Fashion as Play: Dress-ups for Grown-Ups

As a teenager, I was the world’s least fashion-conscious girl.

The running joke amongst my friends was that I never took my sneakers (trainers) off. I dressed purely for comfort, and never gave a thought to how I looked. Frankly, the fact that I was reasonably overweight at that age no doubt played a factor, though it was only a small part of the overall reason.

I sneered inwardly at all those girls who bothered with make-up and whatever the latest ‘fashion’ was (and they probably sneered at me for being such a frump – geez, teenagers can be cruel!).

You see, I was brought up to value my intellect, which thankfully worked out for me as I was comfortably smart enough to do well at school. I was an only child who lived through the fabulous stories I read, and I thrived when praised for my academic achievements.

I wore hand-me-downs from babydom upwards, and don’t remember ever owning anything with a brand label on it.

I didn’t care about fashion.

In fact, I still don’t.

That is, if you define fashion as ‘a current popular designer trend’. To this day I have no desire to own a designer anything.

What I have come to appreciate is style.

Actually, if I re-define fashion as simply ‘the clothes and adornments we choose to wear’, then I have come to care about fashion quite a lot!

As I’ve grown through my 20s, I tried different styles and fashions. I feel that only now – at 30 years old – have I started to develop a ‘signature style’. I have found a style that suits my temperament, my body type, and my sense of aesthetics.

And through this, I have finally come to realise that fashion is just a way for grown-ups to play.

Just like when we were in kindergarten, and we got to play ‘dress-ups’ – using the big box of clothes in the corner – we try on different styles as adults until we find one we can settle into.

And then, if the mood so strikes us, we can play with it!

It’s fun. Simple as that.

I like scouring the internet for a new vintage dress. It’s like a little game of hide-and-seek!

And when I find the perfect something, I love getting the parcel in the mail – sometimes, it’s even more of a thrill when I’ve forgotten I ordered it! It’s my own personal pass-the-parcel where I always win.

I love trying on my new clothes, deciding which shoes go best, adding accessories. I like taking photos of my sartorial experiments (or, more accurately, convincing my very patient husband to take about 100 photos of which perhaps 5 will be presentable).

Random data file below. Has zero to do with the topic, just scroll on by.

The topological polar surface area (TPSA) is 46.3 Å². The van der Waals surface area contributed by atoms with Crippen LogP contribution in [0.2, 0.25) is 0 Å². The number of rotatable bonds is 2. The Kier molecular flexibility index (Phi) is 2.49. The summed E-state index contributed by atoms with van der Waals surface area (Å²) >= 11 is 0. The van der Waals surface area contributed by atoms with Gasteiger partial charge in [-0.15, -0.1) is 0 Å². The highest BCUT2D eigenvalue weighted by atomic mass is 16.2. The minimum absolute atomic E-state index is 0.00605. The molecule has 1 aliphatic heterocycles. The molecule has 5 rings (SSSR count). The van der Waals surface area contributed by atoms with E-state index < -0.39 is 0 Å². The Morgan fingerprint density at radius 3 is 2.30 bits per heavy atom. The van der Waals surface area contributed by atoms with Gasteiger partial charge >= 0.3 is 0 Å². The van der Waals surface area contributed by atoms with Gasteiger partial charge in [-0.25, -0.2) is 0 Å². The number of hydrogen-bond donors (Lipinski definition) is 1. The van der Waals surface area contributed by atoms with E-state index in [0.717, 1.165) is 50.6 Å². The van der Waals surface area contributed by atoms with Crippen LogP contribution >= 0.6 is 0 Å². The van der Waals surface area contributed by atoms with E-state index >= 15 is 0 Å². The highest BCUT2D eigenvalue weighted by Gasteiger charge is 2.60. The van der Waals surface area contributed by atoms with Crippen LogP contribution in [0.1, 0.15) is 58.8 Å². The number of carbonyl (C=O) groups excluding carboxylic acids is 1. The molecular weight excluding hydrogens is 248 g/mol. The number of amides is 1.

And I love sharing them with you, and elsewhere online – because it gives another insight into who I am.

By writing my thoughts, I share one part of me. By curating the wonderful work of others, I share another. And by indulging my sense of fun with the clothes I wear – which becomes the image I present to the world – I share even more.

There is no doubt a narcissistic element to the practice of style blogging – the ‘look at me’! aspect. And you know what? That’s okay. Because any form of blogging/writing/or creating is narcissistic – all who create want their creations to be looked upon and adored by others. It’s just a little more obvious when it’s your physical form that you’re putting out there.

However, luckily, I’ve moved on from my younger self – she who would have rolled her eyes at such behaviour.

Because life should be fun.

And I was FAR too serious for my own good back then.

So I will continue to indulge myself. I will continue to play dress-up.

How about you?

Further Reading – more focussed on the body image aspect of fashion blogging – a thought-provoking read by Gala Darling

P.S. the photos above are part of a style challenge. My friend @AinslieHunter suggested I photograph myself each day during my 6-week journey in the UK… and I’ve taken her up on it! So I’ll be doing weekly ‘what I wore’ roundups… and I’ve already found some cute stuff in thrift stores over here…

***

Want more Epheriell-y goodness? Subscribe to Epheriell Designs! Also, you can follow me on  Twitter!


Leave a Reply

Your email address will not be published. Required fields are marked *